Male infertility is a major issue, and numerous factors contribute to it. One of the important organelles involved in the functioning of human spermatozoa is mitochondria. There are 50-75 mitochondria helically arranged in mid-piece bearing one mitochondrial DNA each. Sperm mitochondria play a crucial role in sperm functions, including the energy production required for sperm motility and the production of reactive oxygen species, which in the physiological range helps in sperm maturation, capacitation, and acrosome reaction. It also plays a role in calcium signaling cascades, intrinsic apoptosis, and sperm hyperactivation. Any structural or functional dysfunction of sperm mitochondria results in increased production of reactive oxygen species and, a state of oxidative stress, decreased energy production, all leading to sperm DNA damage, impaired sperm motility and semen parameters, and reduced male fertility. Furthermore, human sperm mitochondrial DNA mutations can result in impaired sperm motility and parameters leading to male infertility. Numerous types of point mutations, deletions, and missense mutations have been identified in mtDNA that are linked with male infertility.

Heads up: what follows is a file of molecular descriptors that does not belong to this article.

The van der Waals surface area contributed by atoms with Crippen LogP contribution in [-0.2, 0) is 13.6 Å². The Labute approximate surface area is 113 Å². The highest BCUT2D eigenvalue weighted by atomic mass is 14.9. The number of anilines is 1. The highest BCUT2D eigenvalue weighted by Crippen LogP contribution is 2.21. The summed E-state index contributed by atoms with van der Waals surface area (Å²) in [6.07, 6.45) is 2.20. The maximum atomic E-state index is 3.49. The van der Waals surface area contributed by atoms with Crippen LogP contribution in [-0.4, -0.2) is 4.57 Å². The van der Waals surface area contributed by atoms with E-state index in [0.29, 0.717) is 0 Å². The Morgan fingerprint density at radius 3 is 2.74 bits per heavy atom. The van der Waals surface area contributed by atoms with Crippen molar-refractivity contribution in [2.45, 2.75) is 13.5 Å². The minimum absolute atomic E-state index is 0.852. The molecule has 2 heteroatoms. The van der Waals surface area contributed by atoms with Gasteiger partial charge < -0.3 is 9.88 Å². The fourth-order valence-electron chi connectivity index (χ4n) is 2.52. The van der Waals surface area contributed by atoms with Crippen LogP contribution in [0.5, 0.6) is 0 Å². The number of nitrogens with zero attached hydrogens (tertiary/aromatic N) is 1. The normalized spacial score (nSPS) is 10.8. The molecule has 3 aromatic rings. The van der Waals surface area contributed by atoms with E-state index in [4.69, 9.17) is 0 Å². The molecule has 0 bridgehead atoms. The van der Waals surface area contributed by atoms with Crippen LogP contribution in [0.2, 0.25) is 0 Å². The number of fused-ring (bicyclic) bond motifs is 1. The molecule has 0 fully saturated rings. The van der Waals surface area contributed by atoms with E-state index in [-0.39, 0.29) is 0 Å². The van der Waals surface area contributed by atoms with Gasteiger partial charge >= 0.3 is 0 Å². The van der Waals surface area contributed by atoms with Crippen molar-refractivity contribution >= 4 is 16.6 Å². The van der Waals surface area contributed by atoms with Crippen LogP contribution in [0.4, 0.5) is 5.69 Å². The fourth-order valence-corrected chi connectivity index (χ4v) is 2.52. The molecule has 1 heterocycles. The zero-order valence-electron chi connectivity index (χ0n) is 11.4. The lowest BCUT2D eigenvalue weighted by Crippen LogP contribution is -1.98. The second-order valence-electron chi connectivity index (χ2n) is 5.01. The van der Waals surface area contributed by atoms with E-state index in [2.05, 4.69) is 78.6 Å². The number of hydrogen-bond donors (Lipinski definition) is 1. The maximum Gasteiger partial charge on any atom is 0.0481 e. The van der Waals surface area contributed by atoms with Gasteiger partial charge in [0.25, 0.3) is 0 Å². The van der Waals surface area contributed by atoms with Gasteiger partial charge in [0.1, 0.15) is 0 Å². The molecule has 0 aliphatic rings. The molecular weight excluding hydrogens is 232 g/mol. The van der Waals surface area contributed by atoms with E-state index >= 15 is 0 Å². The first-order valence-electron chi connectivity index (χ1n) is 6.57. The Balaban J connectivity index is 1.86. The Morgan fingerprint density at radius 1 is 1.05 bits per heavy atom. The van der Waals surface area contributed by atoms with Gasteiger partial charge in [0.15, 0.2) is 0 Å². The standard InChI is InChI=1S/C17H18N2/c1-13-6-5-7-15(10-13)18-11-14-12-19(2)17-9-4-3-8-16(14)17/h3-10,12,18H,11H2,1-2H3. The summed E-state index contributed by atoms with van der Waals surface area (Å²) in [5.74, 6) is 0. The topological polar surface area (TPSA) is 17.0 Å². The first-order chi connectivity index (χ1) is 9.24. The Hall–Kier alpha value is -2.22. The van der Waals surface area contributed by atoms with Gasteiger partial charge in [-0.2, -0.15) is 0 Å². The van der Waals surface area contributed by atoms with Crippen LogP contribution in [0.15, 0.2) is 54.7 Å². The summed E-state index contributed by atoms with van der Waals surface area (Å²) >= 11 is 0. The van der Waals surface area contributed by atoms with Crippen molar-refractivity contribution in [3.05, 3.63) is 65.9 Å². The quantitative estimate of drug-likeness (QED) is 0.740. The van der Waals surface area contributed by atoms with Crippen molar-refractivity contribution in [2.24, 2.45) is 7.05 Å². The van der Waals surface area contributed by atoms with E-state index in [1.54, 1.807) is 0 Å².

Methods: Recent literature was searched from English language peer-reviewed journals from databases including PubMed, Scopus, EMBASE, Scholar, and Web of Science till September 2021. Search terms used were “Sperm mitochondria and male fertility”, “Bioenergetics of sperm”, “Sperm mitochondria and reactive oxygen species”, “Sperm mitochondrial mutations and infertility”.
Conclusion: Sperm mitochondria is an important organelle involved in various functions of human spermatozoa and sperm mitochondrial DNA has emerged as one of the potent biomarkers of sperm quality and male fertility.
[http://dx.doi.org/10.1016/j.theriogenology.2016.04.082] [PMID: 27242178]
[http://dx.doi.org/10.1016/j.anireprosci.2018.03.024] [PMID: 29605167]
[http://dx.doi.org/10.1111/j.1365-2605.2011.01218.x] [PMID: 21950496]
[http://dx.doi.org/10.1046/j.1445-5781.2002.00007.x] [PMID: 29699072]
[http://dx.doi.org/10.1016/j.fertnstert.2011.03.059] [PMID: 21507394]
[http://dx.doi.org/10.1111/j.2047-2927.2013.00077.x] [PMID: 23494980]
[http://dx.doi.org/10.1111/j.1365-2605.1994.tb01202.x] [PMID: 8005703]
[http://dx.doi.org/10.1016/j.freeradbiomed.2006.04.027] [PMID: 16863985]
[http://dx.doi.org/10.1146/annurev-genet-102108-134850] [PMID: 19659442]
[http://dx.doi.org/10.1111/j.1365-2605.2010.01078.x] [PMID: 20546047]
[http://dx.doi.org/10.1111/j.1439-0531.2010.01725.x] [PMID: 21121968]
[http://dx.doi.org/10.1095/biolreprod.116.140707] [PMID: 27335066]
[http://dx.doi.org/10.1016/j.fertnstert.2010.07.1086] [PMID: 20840880]
[http://dx.doi.org/10.1016/j.fertnstert.2011.03.111] [PMID: 21561607]
[http://dx.doi.org/10.1111/j.1439-0272.2008.00837.x] [PMID: 18336456]
[http://dx.doi.org/10.1111/j.1464-410X.2005.05328.x] [PMID: 15705068]
[http://dx.doi.org/10.1046/j.1365-2605.2001.00292.x] [PMID: 11380706]